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Harvest Forecast

The USDA National Agriculture Statistics Service releases its projections for the 2021 harvest and GreenPoint Ag agronomists share local outlooks.
Reports compiled by Julia Austin, GreenPoint Ag Marketing Manager – Digital Experience 10/1/2021

 

The United States Department of Agriculture's National Agricultural Statistic Service (NASS) Crop Production estimates that the state's corn yield is to average 173 bushels per acre.
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As of press time (Sept. 15), Tennessee producers are expecting a successful harvest for 2021. Based on a Sept. 13 report

from the U.S. Department of Agriculture’s National Agricultural Statistics Service (NASS), Tennessee corn, soybean and cotton yields are on track even after wet weather due to Hurricane Ida’s landfall and unforeseen flooding in August. 


As of press time, Tennessee corn was 59 percent mature; 23 percent of Tennessee soybeans were dropping their leaves; and 27 percent of Tennessee cotton bolls were opening. See more information below

regarding Tennessee’s regional yields

from GreenPoint Ag Member Service

Representatives. 








Trevor Smith – West Tennessee 


Grain yields in West Tennessee are encouraging. Late season disease came in on several corn acres; however, it had little impact on yield as the crop was in later growth stages at that time. Farmers need to keep an eye on stalk integrity, and many acres will be ready to start combining sooner than normal. Early planted soybeans are yielding well despite a short period of drought stress during flowering/early pod fill. Full season and double crop beans look exceptional and have really benefited from the late summer rains. With some later planted acres and a slow start, cotton is in a race against the clock to finish. There is a good boll load and barring, and an early frost should help to pull out some good yields on this crop as well.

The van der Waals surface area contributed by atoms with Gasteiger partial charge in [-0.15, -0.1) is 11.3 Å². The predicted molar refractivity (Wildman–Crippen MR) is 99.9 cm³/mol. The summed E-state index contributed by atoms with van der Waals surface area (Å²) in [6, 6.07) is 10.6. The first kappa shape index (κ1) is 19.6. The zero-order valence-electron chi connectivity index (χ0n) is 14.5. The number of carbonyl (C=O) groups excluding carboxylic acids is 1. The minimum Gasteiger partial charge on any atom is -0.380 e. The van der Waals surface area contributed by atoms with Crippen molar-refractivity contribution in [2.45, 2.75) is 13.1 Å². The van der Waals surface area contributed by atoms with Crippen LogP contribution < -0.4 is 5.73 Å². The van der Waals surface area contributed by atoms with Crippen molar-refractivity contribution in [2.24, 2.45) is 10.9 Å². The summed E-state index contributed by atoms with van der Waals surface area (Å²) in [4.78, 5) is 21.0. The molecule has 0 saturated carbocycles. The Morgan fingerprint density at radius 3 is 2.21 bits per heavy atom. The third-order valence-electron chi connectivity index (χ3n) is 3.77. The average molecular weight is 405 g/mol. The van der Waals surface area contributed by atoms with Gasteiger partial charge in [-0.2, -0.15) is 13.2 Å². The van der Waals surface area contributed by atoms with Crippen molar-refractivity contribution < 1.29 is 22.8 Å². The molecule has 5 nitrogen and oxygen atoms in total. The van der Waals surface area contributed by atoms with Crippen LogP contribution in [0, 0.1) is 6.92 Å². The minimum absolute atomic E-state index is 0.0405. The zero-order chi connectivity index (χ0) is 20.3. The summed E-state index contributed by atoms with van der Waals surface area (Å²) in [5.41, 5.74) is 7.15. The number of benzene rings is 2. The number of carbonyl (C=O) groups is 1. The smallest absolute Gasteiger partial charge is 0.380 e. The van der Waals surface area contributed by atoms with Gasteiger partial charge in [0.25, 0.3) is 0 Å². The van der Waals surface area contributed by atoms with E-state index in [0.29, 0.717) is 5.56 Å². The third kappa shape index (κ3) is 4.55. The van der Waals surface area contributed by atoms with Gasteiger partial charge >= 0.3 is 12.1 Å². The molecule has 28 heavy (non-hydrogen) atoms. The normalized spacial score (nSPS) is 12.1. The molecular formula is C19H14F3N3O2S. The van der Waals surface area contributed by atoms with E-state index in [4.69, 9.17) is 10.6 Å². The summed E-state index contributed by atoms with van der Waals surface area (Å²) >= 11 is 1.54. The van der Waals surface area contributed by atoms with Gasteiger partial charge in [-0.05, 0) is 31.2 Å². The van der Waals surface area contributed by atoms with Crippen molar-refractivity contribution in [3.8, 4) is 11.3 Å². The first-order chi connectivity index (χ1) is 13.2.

Cole Delong – Middle Tennessee 


Harvest is beginning in Middle Tennessee. Yields are looking good, and it appears corn may be the bumper crop for the region. Soybean yields are looking average to high, and double crop soybeans look really great due to the late season rains. There weren’t too many disease issues this year, other than some sudden death syndrome (SDS). Forage yields have suffered this year due to limited rain in the region and armyworm infestations.





Ben Gilbert – East Tennessee 


Corn yields in East Tennessee are all over the board. Southeast Tennesseans are seeing some really good yields – even record-breaking; however, upper East Tennesseans’ corn has suffered due to lack of rain. Early planted soybeans have struggled due to lack of rain as well, but later planted beans were able to utilize late rains and should yield well. Forage yields in the region are off due to the late freeze and dry spring and summer. Late rains in August will make the final cutting somewhat decent, but not enough to offset the loss from early spring. 


 
 
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